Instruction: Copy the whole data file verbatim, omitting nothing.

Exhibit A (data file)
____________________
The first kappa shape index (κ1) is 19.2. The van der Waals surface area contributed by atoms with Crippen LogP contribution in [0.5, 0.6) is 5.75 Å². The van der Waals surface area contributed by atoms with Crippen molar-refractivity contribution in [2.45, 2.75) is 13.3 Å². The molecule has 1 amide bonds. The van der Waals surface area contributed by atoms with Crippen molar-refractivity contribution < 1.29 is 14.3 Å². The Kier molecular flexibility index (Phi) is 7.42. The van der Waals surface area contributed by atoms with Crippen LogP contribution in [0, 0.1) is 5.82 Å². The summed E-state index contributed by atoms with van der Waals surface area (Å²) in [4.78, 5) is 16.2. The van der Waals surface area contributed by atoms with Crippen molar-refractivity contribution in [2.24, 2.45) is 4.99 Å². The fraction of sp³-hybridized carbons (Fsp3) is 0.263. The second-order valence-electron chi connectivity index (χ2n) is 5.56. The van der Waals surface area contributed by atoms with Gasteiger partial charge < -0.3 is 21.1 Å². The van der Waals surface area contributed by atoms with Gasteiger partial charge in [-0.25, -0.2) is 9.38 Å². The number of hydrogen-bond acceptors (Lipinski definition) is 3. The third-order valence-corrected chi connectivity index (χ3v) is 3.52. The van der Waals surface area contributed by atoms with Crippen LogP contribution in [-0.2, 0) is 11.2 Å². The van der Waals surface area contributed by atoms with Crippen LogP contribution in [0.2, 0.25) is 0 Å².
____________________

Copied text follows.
The first kappa shape index (κ1) is 19.2. The van der Waals surface area contributed by atoms with Crippen LogP contribution in [0.5, 0.6) is 5.75 Å². The van der Waals surface area contributed by atoms with Crippen molar-refractivity contribution in [2.45, 2.75) is 13.3 Å². The molecule has 1 amide bonds. The van der Waals surface area contributed by atoms with Crippen molar-refractivity contribution < 1.29 is 14.3 Å². The Kier molecular flexibility index (Phi) is 7.42. The van der Waals surface area contributed by atoms with Crippen LogP contribution in [0, 0.1) is 5.82 Å². The summed E-state index contributed by atoms with van der Waals surface area (Å²) in [4.78, 5) is 16.2. The van der Waals surface area contributed by atoms with Crippen molar-refractivity contribution in [2.24, 2.45) is 4.99 Å². The fraction of sp³-hybridized carbons (Fsp3) is 0.263. The second-order valence-electron chi connectivity index (χ2n) is 5.56. The van der Waals surface area contributed by atoms with Gasteiger partial charge < -0.3 is 21.1 Å². The van der Waals surface area contributed by atoms with Gasteiger partial charge in [-0.25, -0.2) is 9.38 Å². The number of hydrogen-bond acceptors (Lipinski definition) is 3. The third-order valence-corrected chi connectivity index (χ3v) is 3.52. The van der Waals surface area contributed by atoms with Crippen LogP contribution in [-0.2, 0) is 11.2 Å². The van der Waals surface area contributed by atoms with Crippen LogP contribution in [0.2, 0.25) is 0 Å².